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Family history is something I’ve been curious about for as long as I can remember. Over time, I’ve collected pieces of my mom’s and her parents’ immigration story by asking them questions whenever I found a gap that needed to be filled. I thought I had all of the pieces of the puzzle, that there was nothing else to learn. Then I did 23andme in January, and it sparked a new chapter of curiosity. Not because my ancestry results were surprising (I am a true child of the Mediterranean 🙌🏼), but because it reminded me how much more there still was to learn.
The time we spent in Campania this July was a way for me to reconnect with the land where my mom and her parents came from and my family still living there. It felt new; it felt familiar. I picked up a few pieces of history from my cousins despite the language barrier, and even more from my Aunt Mary in Switzerland that I never imagined were part of the story. I’ll get to that, later.
Our trip to Europe started conversations that are filling in some of the gaps on my mom’s side, but my dad’s family history is a vacuum. All I know is some of his relatives came from Calabria, but I don’t know exactly where or who or when. He only had one grandparent as a kid and didn’t ask questions. After today, I know there will be many gaps I can never fill. My Great Uncle Joe had some of the answers, and I had been meaning to ask if I could talk to him. But I kept putting it off, assuming there would always be time. He was diagnosed with metastatic cancer last week after not feeling well for months. Today, he died. He was the kind of person who would light you up whenever you saw him.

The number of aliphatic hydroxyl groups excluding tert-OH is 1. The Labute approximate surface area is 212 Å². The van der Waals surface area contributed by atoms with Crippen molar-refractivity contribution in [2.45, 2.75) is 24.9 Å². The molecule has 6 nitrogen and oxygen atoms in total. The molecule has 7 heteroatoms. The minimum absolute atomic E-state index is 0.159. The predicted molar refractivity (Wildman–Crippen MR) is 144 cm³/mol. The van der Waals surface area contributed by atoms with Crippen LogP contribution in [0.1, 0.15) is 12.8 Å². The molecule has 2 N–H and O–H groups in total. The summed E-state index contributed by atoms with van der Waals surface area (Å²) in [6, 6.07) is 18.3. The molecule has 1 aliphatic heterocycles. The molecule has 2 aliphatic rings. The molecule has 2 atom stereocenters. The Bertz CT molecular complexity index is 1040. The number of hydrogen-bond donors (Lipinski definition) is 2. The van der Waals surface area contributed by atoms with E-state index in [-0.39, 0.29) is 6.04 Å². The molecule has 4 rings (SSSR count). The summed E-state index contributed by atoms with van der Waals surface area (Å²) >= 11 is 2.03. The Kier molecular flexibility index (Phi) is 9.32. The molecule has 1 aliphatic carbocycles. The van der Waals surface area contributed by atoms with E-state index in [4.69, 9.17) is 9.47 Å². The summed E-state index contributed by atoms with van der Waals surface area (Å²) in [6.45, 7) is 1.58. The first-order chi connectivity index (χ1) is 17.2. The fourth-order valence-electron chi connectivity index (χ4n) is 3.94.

This is all to say, if you have important questions to ask, or connections to make, don’t keep shoving it off until it’s convenient. I’ve always wanted to learn to cook old family recipes that aren’t written down, and I hope I can do that the next time I see my grandparents I do have. Tomorrow is never certain.